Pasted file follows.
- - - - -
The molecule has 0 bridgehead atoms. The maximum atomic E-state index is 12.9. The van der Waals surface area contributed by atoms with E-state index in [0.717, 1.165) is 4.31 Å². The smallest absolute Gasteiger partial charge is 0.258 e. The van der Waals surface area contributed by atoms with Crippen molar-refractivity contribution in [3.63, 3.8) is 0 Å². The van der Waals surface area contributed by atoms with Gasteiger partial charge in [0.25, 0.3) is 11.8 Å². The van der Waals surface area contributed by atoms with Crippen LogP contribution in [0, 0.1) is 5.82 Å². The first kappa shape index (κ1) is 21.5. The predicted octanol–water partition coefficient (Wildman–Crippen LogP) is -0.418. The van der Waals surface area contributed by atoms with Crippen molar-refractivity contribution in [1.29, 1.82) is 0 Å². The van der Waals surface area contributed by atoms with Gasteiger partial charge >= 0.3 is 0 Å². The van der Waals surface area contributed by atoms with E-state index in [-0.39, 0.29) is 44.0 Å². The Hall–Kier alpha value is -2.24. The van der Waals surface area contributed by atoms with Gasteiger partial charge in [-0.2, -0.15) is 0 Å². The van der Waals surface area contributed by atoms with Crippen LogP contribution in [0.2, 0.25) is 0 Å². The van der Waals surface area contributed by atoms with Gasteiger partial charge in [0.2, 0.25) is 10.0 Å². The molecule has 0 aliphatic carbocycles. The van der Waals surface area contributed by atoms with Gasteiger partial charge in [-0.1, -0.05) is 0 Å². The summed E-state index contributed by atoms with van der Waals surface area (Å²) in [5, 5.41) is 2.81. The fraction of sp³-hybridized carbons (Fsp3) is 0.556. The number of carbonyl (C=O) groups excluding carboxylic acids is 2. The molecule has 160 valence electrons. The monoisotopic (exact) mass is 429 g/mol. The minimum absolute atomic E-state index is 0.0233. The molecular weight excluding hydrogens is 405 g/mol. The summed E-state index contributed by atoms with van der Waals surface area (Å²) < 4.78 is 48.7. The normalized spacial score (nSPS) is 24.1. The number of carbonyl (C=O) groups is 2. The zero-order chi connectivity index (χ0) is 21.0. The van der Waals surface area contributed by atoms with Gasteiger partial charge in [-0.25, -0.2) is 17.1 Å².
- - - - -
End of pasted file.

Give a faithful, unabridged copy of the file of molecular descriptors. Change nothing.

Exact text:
The molecule has 0 bridgehead atoms. The maximum atomic E-state index is 12.9. The van der Waals surface area contributed by atoms with E-state index in [0.717, 1.165) is 4.31 Å². The smallest absolute Gasteiger partial charge is 0.258 e. The van der Waals surface area contributed by atoms with Crippen molar-refractivity contribution in [3.63, 3.8) is 0 Å². The van der Waals surface area contributed by atoms with Gasteiger partial charge in [0.25, 0.3) is 11.8 Å². The van der Waals surface area contributed by atoms with Crippen LogP contribution in [0, 0.1) is 5.82 Å². The first kappa shape index (κ1) is 21.5. The predicted octanol–water partition coefficient (Wildman–Crippen LogP) is -0.418. The van der Waals surface area contributed by atoms with Crippen molar-refractivity contribution in [1.29, 1.82) is 0 Å². The van der Waals surface area contributed by atoms with Gasteiger partial charge >= 0.3 is 0 Å². The van der Waals surface area contributed by atoms with E-state index in [-0.39, 0.29) is 44.0 Å². The Hall–Kier alpha value is -2.24. The van der Waals surface area contributed by atoms with Gasteiger partial charge in [-0.2, -0.15) is 0 Å². The van der Waals surface area contributed by atoms with Crippen LogP contribution in [0.2, 0.25) is 0 Å². The van der Waals surface area contributed by atoms with Gasteiger partial charge in [0.2, 0.25) is 10.0 Å². The molecule has 0 aliphatic carbocycles. The van der Waals surface area contributed by atoms with Gasteiger partial charge in [-0.1, -0.05) is 0 Å². The summed E-state index contributed by atoms with van der Waals surface area (Å²) in [5, 5.41) is 2.81. The fraction of sp³-hybridized carbons (Fsp3) is 0.556. The number of carbonyl (C=O) groups excluding carboxylic acids is 2. The molecule has 160 valence electrons. The monoisotopic (exact) mass is 429 g/mol. The minimum absolute atomic E-state index is 0.0233. The molecular weight excluding hydrogens is 405 g/mol. The summed E-state index contributed by atoms with van der Waals surface area (Å²) < 4.78 is 48.7. The normalized spacial score (nSPS) is 24.1. The number of carbonyl (C=O) groups is 2. The zero-order chi connectivity index (χ0) is 21.0. The van der Waals surface area contributed by atoms with Gasteiger partial charge in [-0.25, -0.2) is 17.1 Å².